The daughter of Tony Nicklinson has welcomed the support of Coronation Street actress Julie Hesmondhalgh whose character kills herself because she fears a painful death.
Mr Nicklinson's family will watch the soap on Monday when Hayley Cropper takes an overdose, months after being diagnosed with terminal cancer. Although Hayley takes the overdose herself, her screen husband Roy does not share her views and in recent weeks the storyline has mirrored the divisions in the assisted suicide debate.
After filming the final scene, Ms Hesmondhalgh said Mr Nicklinson had helped shape her belief that assisted suicide should be legalised.
Mr Nicklinson, 58, from Melksham, was unable to kill himself because he was paralysed from the neck down after a stroke but died from ill health shortly after losing his High Court battle for the right to die.
Ms Hesmondhalgh, a Humanist, said she would like to see assisted suicide legalised providing it was "properly done" with safeguards to protect vulnerable people. "But I can't imagine how anyone can look at the Tony Nicklinson case and see his suffering and be against it," said the 43-year-old mother of one. "It's quite a simple thing for me – and I understand it isn't for everybody – but we need to look at this issue seriously."
In the wake of the Coronation Street storyline, a poll for The Sun newspaper found that almost three-quarters of Britons believe terminally ill patients should have the right to end their suffering.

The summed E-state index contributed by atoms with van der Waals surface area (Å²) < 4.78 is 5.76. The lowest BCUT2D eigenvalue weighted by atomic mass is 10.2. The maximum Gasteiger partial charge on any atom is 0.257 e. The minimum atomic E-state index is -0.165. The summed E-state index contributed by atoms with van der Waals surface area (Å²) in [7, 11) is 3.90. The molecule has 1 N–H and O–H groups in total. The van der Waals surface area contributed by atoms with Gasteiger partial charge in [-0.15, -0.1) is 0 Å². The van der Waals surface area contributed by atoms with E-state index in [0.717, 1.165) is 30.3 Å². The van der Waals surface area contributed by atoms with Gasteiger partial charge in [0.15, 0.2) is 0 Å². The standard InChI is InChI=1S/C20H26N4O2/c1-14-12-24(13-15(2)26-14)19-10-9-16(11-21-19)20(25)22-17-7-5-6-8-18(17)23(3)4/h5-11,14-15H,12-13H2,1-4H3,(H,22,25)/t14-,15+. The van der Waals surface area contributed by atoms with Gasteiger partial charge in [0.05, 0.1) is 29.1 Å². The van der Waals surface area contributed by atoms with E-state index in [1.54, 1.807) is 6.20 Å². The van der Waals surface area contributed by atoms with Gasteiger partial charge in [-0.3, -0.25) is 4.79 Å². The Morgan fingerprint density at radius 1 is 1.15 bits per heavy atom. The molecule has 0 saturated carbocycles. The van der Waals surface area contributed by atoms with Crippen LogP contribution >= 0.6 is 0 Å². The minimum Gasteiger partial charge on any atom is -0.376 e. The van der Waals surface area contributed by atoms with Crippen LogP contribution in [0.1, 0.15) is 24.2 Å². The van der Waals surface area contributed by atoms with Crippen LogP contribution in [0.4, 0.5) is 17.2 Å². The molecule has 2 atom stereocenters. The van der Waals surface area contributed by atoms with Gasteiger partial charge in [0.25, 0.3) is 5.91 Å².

Mr Nicklinson's family are waiting for a final judgement from the Supreme Court, and daughter Lauren, 26, said the family had been heartened by the actress's support.
"The actress who plays Hayley has referenced dad quite a lot in interviews, which has given us a lot of publicity," she said. "I think that's because she's a Humanist and believes in it on a personal level, not just as a character. Her character is terminally ill which dad wasn't, and although they've not gone as far as we'd have liked, our case is more about voluntary euthanasia, it's a step in the right direction. It'll touch a lot of lives and give people something to think about. We'll watch it. It may bring up some tough memories but it'll be good to see the issue given such prominence on TV and it'll encourage millions of people to think about the decision she made."
Keiran Roberts, Coronation Street's executive producer, said: "We're not an issue-based show but sometimes a story will highlight an issue and this is such a case."
The star joined Coronation Street in 1998 to play the soap's first transsexual and won viewers' hearts with her on-screen romance with cafe owner Roy. In real life she is married to writer and actor Ian Kershaw and gave birth to daughter Martha Mo in 2001.